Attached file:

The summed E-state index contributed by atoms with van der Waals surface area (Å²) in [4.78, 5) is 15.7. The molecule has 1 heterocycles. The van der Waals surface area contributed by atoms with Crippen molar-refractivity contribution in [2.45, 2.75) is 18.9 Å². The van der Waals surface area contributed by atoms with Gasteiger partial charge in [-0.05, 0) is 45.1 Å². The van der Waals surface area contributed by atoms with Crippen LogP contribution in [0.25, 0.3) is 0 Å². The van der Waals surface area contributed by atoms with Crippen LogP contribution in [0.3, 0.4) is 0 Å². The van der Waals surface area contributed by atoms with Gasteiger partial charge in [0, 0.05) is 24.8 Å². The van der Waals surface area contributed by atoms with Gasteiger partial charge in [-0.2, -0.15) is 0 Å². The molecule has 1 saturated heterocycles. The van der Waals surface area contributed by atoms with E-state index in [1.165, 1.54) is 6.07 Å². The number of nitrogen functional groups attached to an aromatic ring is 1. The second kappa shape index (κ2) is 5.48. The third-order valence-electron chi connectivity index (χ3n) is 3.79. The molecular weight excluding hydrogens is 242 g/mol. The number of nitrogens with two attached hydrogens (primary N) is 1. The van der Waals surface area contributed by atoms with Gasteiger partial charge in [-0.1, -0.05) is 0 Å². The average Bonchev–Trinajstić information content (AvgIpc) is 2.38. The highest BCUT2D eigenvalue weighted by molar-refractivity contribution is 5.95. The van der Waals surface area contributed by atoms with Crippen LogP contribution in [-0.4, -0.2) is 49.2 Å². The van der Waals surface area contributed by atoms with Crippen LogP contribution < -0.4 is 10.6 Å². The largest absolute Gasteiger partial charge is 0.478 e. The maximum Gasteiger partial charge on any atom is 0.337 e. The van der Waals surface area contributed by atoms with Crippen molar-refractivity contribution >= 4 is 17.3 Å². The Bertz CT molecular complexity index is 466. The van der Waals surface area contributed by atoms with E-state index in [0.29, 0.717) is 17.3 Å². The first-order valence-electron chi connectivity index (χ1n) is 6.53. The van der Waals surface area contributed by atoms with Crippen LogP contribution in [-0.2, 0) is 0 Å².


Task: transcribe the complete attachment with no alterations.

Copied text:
The summed E-state index contributed by atoms with van der Waals surface area (Å²) in [4.78, 5) is 15.7. The molecule has 1 heterocycles. The van der Waals surface area contributed by atoms with Crippen molar-refractivity contribution in [2.45, 2.75) is 18.9 Å². The van der Waals surface area contributed by atoms with Gasteiger partial charge in [-0.05, 0) is 45.1 Å². The van der Waals surface area contributed by atoms with Crippen LogP contribution in [0.25, 0.3) is 0 Å². The van der Waals surface area contributed by atoms with Crippen LogP contribution in [0.3, 0.4) is 0 Å². The van der Waals surface area contributed by atoms with Gasteiger partial charge in [0, 0.05) is 24.8 Å². The van der Waals surface area contributed by atoms with Gasteiger partial charge in [-0.2, -0.15) is 0 Å². The molecule has 1 saturated heterocycles. The van der Waals surface area contributed by atoms with E-state index in [1.165, 1.54) is 6.07 Å². The number of nitrogen functional groups attached to an aromatic ring is 1. The second kappa shape index (κ2) is 5.48. The third-order valence-electron chi connectivity index (χ3n) is 3.79. The molecular weight excluding hydrogens is 242 g/mol. The number of nitrogens with two attached hydrogens (primary N) is 1. The van der Waals surface area contributed by atoms with Gasteiger partial charge in [-0.1, -0.05) is 0 Å². The average Bonchev–Trinajstić information content (AvgIpc) is 2.38. The highest BCUT2D eigenvalue weighted by molar-refractivity contribution is 5.95. The van der Waals surface area contributed by atoms with Crippen LogP contribution in [-0.4, -0.2) is 49.2 Å². The van der Waals surface area contributed by atoms with Crippen LogP contribution < -0.4 is 10.6 Å². The largest absolute Gasteiger partial charge is 0.478 e. The maximum Gasteiger partial charge on any atom is 0.337 e. The van der Waals surface area contributed by atoms with Crippen molar-refractivity contribution >= 4 is 17.3 Å². The Bertz CT molecular complexity index is 466. The van der Waals surface area contributed by atoms with E-state index in [0.29, 0.717) is 17.3 Å². The first-order valence-electron chi connectivity index (χ1n) is 6.53. The van der Waals surface area contributed by atoms with Crippen LogP contribution in [-0.2, 0) is 0 Å².